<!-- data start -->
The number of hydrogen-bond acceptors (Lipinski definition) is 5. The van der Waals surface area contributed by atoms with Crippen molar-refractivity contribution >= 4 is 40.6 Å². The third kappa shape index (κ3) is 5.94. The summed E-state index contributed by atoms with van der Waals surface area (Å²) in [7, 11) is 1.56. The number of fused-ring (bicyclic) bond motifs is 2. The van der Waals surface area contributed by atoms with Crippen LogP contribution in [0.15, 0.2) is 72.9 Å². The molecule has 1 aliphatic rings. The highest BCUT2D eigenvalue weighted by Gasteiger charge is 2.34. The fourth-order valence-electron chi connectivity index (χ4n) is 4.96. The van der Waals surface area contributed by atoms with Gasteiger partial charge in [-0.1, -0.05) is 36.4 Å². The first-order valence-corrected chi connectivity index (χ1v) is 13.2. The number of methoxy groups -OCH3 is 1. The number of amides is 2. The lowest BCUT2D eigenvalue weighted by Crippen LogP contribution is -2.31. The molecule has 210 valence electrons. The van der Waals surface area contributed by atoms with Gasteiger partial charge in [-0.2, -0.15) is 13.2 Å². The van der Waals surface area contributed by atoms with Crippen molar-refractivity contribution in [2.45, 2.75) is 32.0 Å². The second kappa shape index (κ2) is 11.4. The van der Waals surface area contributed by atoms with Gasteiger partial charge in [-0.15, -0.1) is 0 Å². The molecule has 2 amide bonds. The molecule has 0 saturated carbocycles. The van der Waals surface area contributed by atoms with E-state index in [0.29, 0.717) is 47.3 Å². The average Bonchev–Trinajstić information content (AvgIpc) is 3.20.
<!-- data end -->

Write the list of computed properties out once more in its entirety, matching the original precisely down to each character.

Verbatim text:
The number of hydrogen-bond acceptors (Lipinski definition) is 5. The van der Waals surface area contributed by atoms with Crippen molar-refractivity contribution >= 4 is 40.6 Å². The third kappa shape index (κ3) is 5.94. The summed E-state index contributed by atoms with van der Waals surface area (Å²) in [7, 11) is 1.56. The number of fused-ring (bicyclic) bond motifs is 2. The van der Waals surface area contributed by atoms with Crippen LogP contribution in [0.15, 0.2) is 72.9 Å². The molecule has 1 aliphatic rings. The highest BCUT2D eigenvalue weighted by Gasteiger charge is 2.34. The fourth-order valence-electron chi connectivity index (χ4n) is 4.96. The van der Waals surface area contributed by atoms with Gasteiger partial charge in [-0.1, -0.05) is 36.4 Å². The first-order valence-corrected chi connectivity index (χ1v) is 13.2. The number of methoxy groups -OCH3 is 1. The number of amides is 2. The lowest BCUT2D eigenvalue weighted by Crippen LogP contribution is -2.31. The molecule has 210 valence electrons. The van der Waals surface area contributed by atoms with Gasteiger partial charge in [-0.2, -0.15) is 13.2 Å². The van der Waals surface area contributed by atoms with Crippen molar-refractivity contribution in [2.45, 2.75) is 32.0 Å². The second kappa shape index (κ2) is 11.4. The van der Waals surface area contributed by atoms with Gasteiger partial charge in [-0.15, -0.1) is 0 Å². The molecule has 2 amide bonds. The molecule has 0 saturated carbocycles. The van der Waals surface area contributed by atoms with E-state index in [0.29, 0.717) is 47.3 Å². The average Bonchev–Trinajstić information content (AvgIpc) is 3.20.